If You're Eating Less Meat, You Might Be a 'Reducetarian' and Not Even Know It
If you've been eating less meat lately, you might be a reducetarian and not even know it.
The popular new diet has been recognized as a top food trend by Whole Foods and Martha Stewart. Unlike vegan or vegetarianism, reducetarianism involves cutting back on the amount of animal products you eat while focusing on quality or quantity of products. This means you'll opt for grass-fed beef, pasture-raised eggs and antibiotic-free poultry while reducing animal protein intake overall.
Several brands have already hopped on the plant-based meat alternative trend. We've seen Impossible and Beyond Meat on the menu at fast food establishments and milk, cheese and egg alternatives filling grocery aisles. Some brands have even created "meat blends," a 50/50 meat and veggie combo.
Dietitians say reducetarianism is great way to incorporate a plant-forward diet without completely cutting out your favorite chicken, fish or beef dish. Paring down meat intake to even a few nights a week reduces the risk of heart disease and stroke because you're reducing the amount of saturated and trans fats and cholesterol you eat.
More plants equal more antioxidants, vitamins and minerals, and plant proteins such as tofu, nuts and seeds can incorporate fiber, help manage weight and improve digestion. That said, including that one steak per month or chicken once a week can boost vital iron, vitamin B12 and amino acids levels (nutrients vegans often have to supplement).
So, your health may improve, but what about your budget?
Meat prices have skyrocketed since the beginning of the pandemic, up 20 percent compared to 2021. Cattle prices are up 15 percent since the start of the pandemic, making meat even more expensive at the grocery store. Reducing the amount of meat you buy will help you save money overall.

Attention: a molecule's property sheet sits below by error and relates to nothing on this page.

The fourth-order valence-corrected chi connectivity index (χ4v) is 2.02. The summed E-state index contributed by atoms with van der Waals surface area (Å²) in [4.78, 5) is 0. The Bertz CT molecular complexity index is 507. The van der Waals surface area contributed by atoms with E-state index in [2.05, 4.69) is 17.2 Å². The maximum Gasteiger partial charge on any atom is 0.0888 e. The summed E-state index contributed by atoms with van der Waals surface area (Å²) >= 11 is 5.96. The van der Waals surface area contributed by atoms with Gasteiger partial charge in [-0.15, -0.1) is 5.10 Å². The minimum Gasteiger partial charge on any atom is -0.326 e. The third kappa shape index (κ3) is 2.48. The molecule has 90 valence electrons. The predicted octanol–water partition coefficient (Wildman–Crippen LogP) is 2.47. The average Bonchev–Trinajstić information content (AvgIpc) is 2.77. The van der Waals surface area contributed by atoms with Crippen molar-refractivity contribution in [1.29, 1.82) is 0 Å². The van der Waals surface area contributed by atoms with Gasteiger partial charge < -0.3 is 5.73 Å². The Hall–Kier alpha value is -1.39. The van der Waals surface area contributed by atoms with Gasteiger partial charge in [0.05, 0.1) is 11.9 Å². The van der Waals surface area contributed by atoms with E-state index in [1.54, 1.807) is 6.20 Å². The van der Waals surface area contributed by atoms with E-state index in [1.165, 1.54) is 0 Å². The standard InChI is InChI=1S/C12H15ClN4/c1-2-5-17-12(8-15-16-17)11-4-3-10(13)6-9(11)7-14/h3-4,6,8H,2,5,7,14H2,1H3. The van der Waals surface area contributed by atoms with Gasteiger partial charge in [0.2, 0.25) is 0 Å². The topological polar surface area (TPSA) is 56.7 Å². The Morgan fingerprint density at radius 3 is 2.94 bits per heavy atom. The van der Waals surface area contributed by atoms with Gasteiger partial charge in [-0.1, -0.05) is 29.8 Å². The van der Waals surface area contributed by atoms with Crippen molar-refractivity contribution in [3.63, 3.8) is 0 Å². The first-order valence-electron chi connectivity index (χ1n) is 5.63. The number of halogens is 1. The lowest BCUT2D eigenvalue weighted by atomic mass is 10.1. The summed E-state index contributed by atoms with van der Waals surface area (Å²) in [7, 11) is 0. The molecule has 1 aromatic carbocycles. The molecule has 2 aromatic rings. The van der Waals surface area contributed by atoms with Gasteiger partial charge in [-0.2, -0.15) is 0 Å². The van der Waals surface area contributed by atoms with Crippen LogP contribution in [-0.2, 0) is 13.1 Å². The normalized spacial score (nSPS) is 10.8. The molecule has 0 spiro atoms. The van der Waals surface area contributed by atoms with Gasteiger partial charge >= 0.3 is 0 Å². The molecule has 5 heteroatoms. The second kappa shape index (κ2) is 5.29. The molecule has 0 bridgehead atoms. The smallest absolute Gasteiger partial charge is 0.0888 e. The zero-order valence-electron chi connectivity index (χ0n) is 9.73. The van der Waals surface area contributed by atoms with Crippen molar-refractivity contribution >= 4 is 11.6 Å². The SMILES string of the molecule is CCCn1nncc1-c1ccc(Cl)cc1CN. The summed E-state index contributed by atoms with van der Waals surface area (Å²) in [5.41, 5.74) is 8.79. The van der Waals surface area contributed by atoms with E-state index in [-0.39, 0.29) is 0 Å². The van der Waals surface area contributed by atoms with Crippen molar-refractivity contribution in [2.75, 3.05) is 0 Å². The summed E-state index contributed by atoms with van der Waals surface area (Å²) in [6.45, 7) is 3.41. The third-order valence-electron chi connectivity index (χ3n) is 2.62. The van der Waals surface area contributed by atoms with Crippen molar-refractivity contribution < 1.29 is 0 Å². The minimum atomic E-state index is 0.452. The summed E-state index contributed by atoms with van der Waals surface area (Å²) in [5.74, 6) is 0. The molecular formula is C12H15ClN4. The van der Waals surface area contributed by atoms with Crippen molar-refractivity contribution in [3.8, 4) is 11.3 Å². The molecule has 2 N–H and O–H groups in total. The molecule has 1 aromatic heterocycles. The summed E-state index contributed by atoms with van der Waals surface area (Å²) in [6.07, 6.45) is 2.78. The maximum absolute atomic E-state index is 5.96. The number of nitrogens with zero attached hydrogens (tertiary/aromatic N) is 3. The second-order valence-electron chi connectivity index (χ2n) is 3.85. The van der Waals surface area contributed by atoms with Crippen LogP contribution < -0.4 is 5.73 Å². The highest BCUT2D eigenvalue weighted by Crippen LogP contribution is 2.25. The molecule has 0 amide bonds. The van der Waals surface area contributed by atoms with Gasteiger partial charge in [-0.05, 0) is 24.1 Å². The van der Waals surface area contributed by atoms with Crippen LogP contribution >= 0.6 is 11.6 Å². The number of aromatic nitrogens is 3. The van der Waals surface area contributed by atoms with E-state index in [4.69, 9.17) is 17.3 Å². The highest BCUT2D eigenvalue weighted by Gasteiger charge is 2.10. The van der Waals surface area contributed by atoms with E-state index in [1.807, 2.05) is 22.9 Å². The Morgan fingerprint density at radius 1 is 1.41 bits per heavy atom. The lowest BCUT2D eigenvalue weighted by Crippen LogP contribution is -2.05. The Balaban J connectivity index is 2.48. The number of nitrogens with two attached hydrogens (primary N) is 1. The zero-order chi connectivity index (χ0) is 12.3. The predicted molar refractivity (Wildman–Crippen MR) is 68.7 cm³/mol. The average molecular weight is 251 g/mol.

Reducetarianism also helps the environment. Livestock are responsible for 18 percent of the world's greenhouse gas emissions and, according to the Green America organization, eating less meat is one of the quickest ways we can lower that.
Want to try it out for yourself? Here are some tips to get started.
Partake in the popular "Meatless Monday," trend, where you make plant-based dinners at the start of each week. Then, slowly incorporate more plant-based meals as you go.
Find ingredients you actually like.
Don't eat tofu if you don't like it. If nut cheese isn't your thing, no big deal! Stick with the products that you enjoy and incorporate more of those.
Get the texture right.
Texture can be a huge obstacle for people going vegan or vegetarian. Fry up or sauté tofu to make it extra crispy. Roast vegetables if you don't like them steamed or raw. Play around with crunch and bite in your meals until you've found the most pleasing combo.
Find high-quality plant-based alternatives.
There are so many fake meat products on the market now, it can be overwhelming to decide. Sarasota nutritionist Mikka Knapp from Bright Body Nutrition gave us suggestions that she and her clients love. They include Beyond Meat burger patties, Just Egg plant-based substitute, Field Roast Vegan Chao Slices and Nancy's Oatmilk Yogurt.